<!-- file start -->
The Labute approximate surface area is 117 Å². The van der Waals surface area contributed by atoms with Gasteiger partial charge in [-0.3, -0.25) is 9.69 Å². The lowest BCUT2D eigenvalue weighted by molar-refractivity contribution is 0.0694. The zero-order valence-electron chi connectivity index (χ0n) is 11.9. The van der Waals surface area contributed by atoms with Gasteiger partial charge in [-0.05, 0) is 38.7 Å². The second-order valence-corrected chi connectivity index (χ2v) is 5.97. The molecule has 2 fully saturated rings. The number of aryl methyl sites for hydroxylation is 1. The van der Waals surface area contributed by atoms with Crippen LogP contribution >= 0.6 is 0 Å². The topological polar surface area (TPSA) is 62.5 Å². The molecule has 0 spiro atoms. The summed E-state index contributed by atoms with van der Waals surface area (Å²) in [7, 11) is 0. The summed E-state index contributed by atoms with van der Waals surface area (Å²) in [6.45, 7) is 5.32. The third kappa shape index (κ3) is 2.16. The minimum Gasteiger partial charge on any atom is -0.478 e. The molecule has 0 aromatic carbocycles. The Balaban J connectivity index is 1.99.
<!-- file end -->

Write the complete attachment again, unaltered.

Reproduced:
The Labute approximate surface area is 117 Å². The van der Waals surface area contributed by atoms with Gasteiger partial charge in [-0.3, -0.25) is 9.69 Å². The lowest BCUT2D eigenvalue weighted by molar-refractivity contribution is 0.0694. The zero-order valence-electron chi connectivity index (χ0n) is 11.9. The van der Waals surface area contributed by atoms with Gasteiger partial charge in [-0.05, 0) is 38.7 Å². The second-order valence-corrected chi connectivity index (χ2v) is 5.97. The molecule has 2 fully saturated rings. The number of aryl methyl sites for hydroxylation is 1. The van der Waals surface area contributed by atoms with Crippen LogP contribution >= 0.6 is 0 Å². The topological polar surface area (TPSA) is 62.5 Å². The molecule has 0 spiro atoms. The summed E-state index contributed by atoms with van der Waals surface area (Å²) in [7, 11) is 0. The summed E-state index contributed by atoms with van der Waals surface area (Å²) in [6.45, 7) is 5.32. The third kappa shape index (κ3) is 2.16. The minimum Gasteiger partial charge on any atom is -0.478 e. The molecule has 0 aromatic carbocycles. The Balaban J connectivity index is 1.99.